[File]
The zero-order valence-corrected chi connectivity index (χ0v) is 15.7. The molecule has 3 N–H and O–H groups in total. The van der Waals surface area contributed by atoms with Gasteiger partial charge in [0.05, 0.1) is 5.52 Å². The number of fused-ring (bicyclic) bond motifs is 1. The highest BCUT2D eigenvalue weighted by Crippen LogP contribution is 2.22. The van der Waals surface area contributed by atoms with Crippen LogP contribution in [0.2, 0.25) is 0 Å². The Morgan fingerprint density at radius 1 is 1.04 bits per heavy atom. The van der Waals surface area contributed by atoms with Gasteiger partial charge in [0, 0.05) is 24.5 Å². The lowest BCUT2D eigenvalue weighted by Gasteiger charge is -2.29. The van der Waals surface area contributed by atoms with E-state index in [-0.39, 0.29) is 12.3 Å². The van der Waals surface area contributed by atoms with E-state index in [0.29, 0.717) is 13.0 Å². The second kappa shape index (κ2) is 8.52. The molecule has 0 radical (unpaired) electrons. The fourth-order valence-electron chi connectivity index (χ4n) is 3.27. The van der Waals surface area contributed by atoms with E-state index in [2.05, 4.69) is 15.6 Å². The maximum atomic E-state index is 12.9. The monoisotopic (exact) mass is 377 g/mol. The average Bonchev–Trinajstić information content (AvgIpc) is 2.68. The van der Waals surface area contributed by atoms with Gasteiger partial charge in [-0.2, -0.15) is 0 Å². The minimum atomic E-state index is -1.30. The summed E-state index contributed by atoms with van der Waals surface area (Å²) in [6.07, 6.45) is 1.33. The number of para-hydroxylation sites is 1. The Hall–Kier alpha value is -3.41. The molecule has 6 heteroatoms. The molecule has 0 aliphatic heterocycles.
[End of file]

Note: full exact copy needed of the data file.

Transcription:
The zero-order valence-corrected chi connectivity index (χ0v) is 15.7. The molecule has 3 N–H and O–H groups in total. The van der Waals surface area contributed by atoms with Gasteiger partial charge in [0.05, 0.1) is 5.52 Å². The number of fused-ring (bicyclic) bond motifs is 1. The highest BCUT2D eigenvalue weighted by Crippen LogP contribution is 2.22. The van der Waals surface area contributed by atoms with Crippen LogP contribution in [0.2, 0.25) is 0 Å². The Morgan fingerprint density at radius 1 is 1.04 bits per heavy atom. The van der Waals surface area contributed by atoms with Gasteiger partial charge in [0, 0.05) is 24.5 Å². The lowest BCUT2D eigenvalue weighted by Gasteiger charge is -2.29. The van der Waals surface area contributed by atoms with E-state index in [-0.39, 0.29) is 12.3 Å². The van der Waals surface area contributed by atoms with E-state index in [0.29, 0.717) is 13.0 Å². The second kappa shape index (κ2) is 8.52. The molecule has 0 radical (unpaired) electrons. The fourth-order valence-electron chi connectivity index (χ4n) is 3.27. The van der Waals surface area contributed by atoms with E-state index in [2.05, 4.69) is 15.6 Å². The maximum atomic E-state index is 12.9. The monoisotopic (exact) mass is 377 g/mol. The average Bonchev–Trinajstić information content (AvgIpc) is 2.68. The van der Waals surface area contributed by atoms with Gasteiger partial charge in [-0.2, -0.15) is 0 Å². The minimum atomic E-state index is -1.30. The summed E-state index contributed by atoms with van der Waals surface area (Å²) in [6.07, 6.45) is 1.33. The number of para-hydroxylation sites is 1. The Hall–Kier alpha value is -3.41. The molecule has 6 heteroatoms. The molecule has 0 aliphatic heterocycles.